"bootstrap.servers": "localhost:9092",
  LeaderGroupID: "",
  LeaderTopic:   "my-app-name.topic",
if err != nil {

// Starts a pulser Goroutine in the background, which will automatically terminate when Neli is closed.
p, _ := neli.Background(func() {
  // An activity performed by the client application if it is the elected leader. This task should
  // perform a small amount of work that is exclusively attributable to a leader, and return immediately.
  // For as long as the associated Neli instance is the leader, this task will be invoked repeatedly;
  // therefore, it should break down any long-running work into bite-sized chunks that can be safely
  // performed without causing excessive blocking.
  log.Printf("Do important leader stuff")
  time.Sleep(100 * time.Millisecond)

// Blocks until Neli is closed or an unrecoverable error occurs.

Full control

Sometimes more control is needed. For example —

  • Configuring a custom logger, based on your application's needs.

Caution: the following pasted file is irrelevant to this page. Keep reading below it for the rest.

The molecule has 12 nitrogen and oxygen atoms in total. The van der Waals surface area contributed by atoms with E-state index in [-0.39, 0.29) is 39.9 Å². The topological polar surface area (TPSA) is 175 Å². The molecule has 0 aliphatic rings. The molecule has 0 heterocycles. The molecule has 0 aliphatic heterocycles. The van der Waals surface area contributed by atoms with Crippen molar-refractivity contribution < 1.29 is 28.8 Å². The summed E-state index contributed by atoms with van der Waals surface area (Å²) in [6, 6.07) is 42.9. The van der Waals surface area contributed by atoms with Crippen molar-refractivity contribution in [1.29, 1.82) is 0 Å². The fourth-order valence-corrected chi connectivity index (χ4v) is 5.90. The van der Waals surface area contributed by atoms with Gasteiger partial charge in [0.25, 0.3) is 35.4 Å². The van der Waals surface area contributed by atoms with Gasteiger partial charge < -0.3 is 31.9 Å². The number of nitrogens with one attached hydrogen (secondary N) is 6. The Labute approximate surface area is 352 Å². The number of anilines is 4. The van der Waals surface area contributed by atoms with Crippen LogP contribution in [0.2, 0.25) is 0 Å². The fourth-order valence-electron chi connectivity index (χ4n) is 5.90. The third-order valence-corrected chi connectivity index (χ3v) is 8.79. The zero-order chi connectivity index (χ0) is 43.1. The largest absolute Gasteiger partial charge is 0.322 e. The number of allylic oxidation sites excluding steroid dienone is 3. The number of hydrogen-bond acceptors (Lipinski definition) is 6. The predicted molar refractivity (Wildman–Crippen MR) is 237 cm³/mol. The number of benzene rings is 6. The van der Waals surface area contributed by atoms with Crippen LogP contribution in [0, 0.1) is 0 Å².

• Setting up a barrier to synchronize leadership transition, so that the new leader does not step in until the outgoing leader has completed all of its backlogged work.
  • Pulsing of the Neli instance from your own Goroutine.
// Additional imports for the logger and Scribe bindings.
import (
	scribelogrus ""
	logrus ""
// Bootstrap a custom logger.
log := logrus.StandardLogger()

// Configure Neli.
config := Config{
  KafkaConfig: KafkaConfigMap{
    "bootstrap.servers": "localhost:9092",
  Scribe: scribe.New(scribelogrus.Bind()),
  LeaderGroupID: "",
  LeaderTopic:   "my-app-name.topic",

// Handler of leader status updates. Used to initialise state upon leader acquisition, and to 
// wrap up in-flight work upon loss of leader status.
barrier := func(e Event) {
  switch e.(type) {
  case LeaderAcquired:
    // The application may initialise any state necessary to perform work as a leader.
    log.Infof("Received event: leader elected")
  case LeaderRevoked: